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After Losing $50,000, Social Equity Applicants Waiting For Marijuana License Say State Has Failed Them

CHICAGO (CBS) -- It has been more than a year since Illinois legalized and not one new operator has been given the green light to open up shop. Meantime, applicants are still paying bills and renting spaces they can't yet open.

Pot brought in more than $100 million in taxes and fees for Illinois last year, and the medical marijuana companies that got the first go at recreational weed got richer. But people like Nakisha Hobbs and her partners say they lost thousands. CBS 2 has stayed in touch with her through it all.

"There has to be a sense of urgency in getting this process wrapped up," she said in July of 2020.

She said she was "trying to scrape together just to hold onto the property" in September of 2020.

And now she says they had to let their property in Schaumburg go. They paid to hold it through nine months of delays. They even had zoning approval there as state law requires. 

Now, with $50,000 lost to this, they will have to go through it all again.

"We are still being disproportionately impacted," she said.

Hobbs and two other women of color from parts of Chicago negatively affected by the war on drugs founded CanniFem.

"Up to this point? The state has failed social equity applicants," she said.

The women embody the plan the state talked about when it legalized pot with an emphasis on inclusion social equity to diversify the pot industry.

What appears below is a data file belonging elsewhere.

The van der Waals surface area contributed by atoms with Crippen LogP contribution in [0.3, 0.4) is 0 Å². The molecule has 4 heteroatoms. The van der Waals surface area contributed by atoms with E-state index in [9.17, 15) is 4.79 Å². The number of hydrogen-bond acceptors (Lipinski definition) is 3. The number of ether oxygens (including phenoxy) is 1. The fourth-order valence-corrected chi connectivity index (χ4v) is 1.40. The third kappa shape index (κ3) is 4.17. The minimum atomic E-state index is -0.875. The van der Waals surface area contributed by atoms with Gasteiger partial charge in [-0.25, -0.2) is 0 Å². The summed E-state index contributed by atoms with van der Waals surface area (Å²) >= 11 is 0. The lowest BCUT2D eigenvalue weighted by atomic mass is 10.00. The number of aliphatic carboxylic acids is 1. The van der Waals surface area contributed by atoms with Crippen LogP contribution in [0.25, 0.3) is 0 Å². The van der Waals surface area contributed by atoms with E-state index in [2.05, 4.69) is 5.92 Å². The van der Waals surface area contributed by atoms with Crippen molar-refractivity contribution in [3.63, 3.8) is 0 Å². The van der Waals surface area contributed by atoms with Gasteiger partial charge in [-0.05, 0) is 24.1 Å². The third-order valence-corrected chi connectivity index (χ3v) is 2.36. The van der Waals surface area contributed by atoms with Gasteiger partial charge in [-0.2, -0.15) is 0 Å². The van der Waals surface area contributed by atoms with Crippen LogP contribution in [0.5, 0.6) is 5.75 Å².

Total marijuana sales in Illinois topped one billion last year.

"And the same companies got richer," Hobbs said.

Nine months have passed since CanniFem thought they'd have an answer on their craft grow application, and they're still stuck waiting.

"We don't have tons of money sitting around," she said. "We can't afford to lose $50,000 just because there's a delay in decision making."

CBS 2's Tara Molina followed up with all of the state offices involved in recreational pot.

Gov. JB Pritzker's office released the following statement.

Ensuring the state's cannabis industry is equitable and available to all Illinoisans, regardless of background, is the administration's top priority. The Department of Agriculture is in the process of preparing deficiency notices for applicants. Deficiency notices are notices to applicants for craft grow, infuser, and transporter licenses informing them that their applications are missing information, and it provides the applicants 10 days to provide the missing information in response.
The goal of the Governor and the administration is to ensure that the application process is fair and equitable. The Department of Agriculture will continue to provide public updates regarding the issuance of craft grow, infuser, and transportation licenses."

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